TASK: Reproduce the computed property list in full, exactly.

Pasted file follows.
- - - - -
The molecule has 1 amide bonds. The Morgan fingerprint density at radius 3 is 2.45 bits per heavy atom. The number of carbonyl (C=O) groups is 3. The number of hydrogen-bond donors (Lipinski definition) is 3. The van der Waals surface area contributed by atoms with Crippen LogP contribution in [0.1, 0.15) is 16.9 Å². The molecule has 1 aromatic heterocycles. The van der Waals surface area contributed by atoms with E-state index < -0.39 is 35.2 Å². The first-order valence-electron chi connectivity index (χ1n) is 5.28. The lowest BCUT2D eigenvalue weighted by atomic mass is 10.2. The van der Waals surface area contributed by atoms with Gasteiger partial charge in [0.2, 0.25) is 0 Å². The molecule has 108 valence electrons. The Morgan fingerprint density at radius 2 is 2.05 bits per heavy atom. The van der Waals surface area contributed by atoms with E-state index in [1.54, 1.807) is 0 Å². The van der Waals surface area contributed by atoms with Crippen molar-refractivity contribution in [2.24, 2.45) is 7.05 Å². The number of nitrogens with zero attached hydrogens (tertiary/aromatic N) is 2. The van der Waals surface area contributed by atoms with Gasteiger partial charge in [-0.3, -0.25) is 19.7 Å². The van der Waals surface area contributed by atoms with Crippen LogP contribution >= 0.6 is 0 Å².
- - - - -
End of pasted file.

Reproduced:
The molecule has 1 amide bonds. The Morgan fingerprint density at radius 3 is 2.45 bits per heavy atom. The number of carbonyl (C=O) groups is 3. The number of hydrogen-bond donors (Lipinski definition) is 3. The van der Waals surface area contributed by atoms with Crippen LogP contribution in [0.1, 0.15) is 16.9 Å². The molecule has 1 aromatic heterocycles. The van der Waals surface area contributed by atoms with E-state index < -0.39 is 35.2 Å². The first-order valence-electron chi connectivity index (χ1n) is 5.28. The lowest BCUT2D eigenvalue weighted by atomic mass is 10.2. The van der Waals surface area contributed by atoms with Gasteiger partial charge in [0.2, 0.25) is 0 Å². The molecule has 108 valence electrons. The Morgan fingerprint density at radius 2 is 2.05 bits per heavy atom. The van der Waals surface area contributed by atoms with E-state index in [1.54, 1.807) is 0 Å². The van der Waals surface area contributed by atoms with Crippen molar-refractivity contribution in [2.24, 2.45) is 7.05 Å². The number of nitrogens with zero attached hydrogens (tertiary/aromatic N) is 2. The van der Waals surface area contributed by atoms with Gasteiger partial charge in [-0.3, -0.25) is 19.7 Å². The van der Waals surface area contributed by atoms with Crippen LogP contribution >= 0.6 is 0 Å².